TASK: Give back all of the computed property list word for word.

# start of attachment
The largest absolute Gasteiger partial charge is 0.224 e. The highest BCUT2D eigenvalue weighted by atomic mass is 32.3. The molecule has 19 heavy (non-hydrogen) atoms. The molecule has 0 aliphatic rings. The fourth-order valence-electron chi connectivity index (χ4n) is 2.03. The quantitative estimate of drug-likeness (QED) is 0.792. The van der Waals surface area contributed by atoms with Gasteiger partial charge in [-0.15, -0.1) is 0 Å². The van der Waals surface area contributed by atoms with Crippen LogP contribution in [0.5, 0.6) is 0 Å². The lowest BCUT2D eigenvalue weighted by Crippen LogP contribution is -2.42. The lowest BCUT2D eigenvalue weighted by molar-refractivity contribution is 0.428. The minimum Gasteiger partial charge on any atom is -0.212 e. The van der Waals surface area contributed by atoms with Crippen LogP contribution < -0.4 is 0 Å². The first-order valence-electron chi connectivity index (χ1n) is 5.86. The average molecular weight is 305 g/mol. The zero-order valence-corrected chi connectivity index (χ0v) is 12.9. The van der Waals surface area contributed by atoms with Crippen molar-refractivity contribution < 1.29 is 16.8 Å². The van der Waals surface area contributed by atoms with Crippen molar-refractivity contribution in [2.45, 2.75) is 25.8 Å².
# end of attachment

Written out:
The largest absolute Gasteiger partial charge is 0.224 e. The highest BCUT2D eigenvalue weighted by atomic mass is 32.3. The molecule has 19 heavy (non-hydrogen) atoms. The molecule has 0 aliphatic rings. The fourth-order valence-electron chi connectivity index (χ4n) is 2.03. The quantitative estimate of drug-likeness (QED) is 0.792. The van der Waals surface area contributed by atoms with Gasteiger partial charge in [-0.15, -0.1) is 0 Å². The van der Waals surface area contributed by atoms with Crippen LogP contribution in [0.5, 0.6) is 0 Å². The lowest BCUT2D eigenvalue weighted by Crippen LogP contribution is -2.42. The lowest BCUT2D eigenvalue weighted by molar-refractivity contribution is 0.428. The minimum Gasteiger partial charge on any atom is -0.212 e. The van der Waals surface area contributed by atoms with Crippen LogP contribution < -0.4 is 0 Å². The first-order valence-electron chi connectivity index (χ1n) is 5.86. The average molecular weight is 305 g/mol. The zero-order valence-corrected chi connectivity index (χ0v) is 12.9. The van der Waals surface area contributed by atoms with Crippen molar-refractivity contribution < 1.29 is 16.8 Å². The van der Waals surface area contributed by atoms with Crippen molar-refractivity contribution in [2.45, 2.75) is 25.8 Å².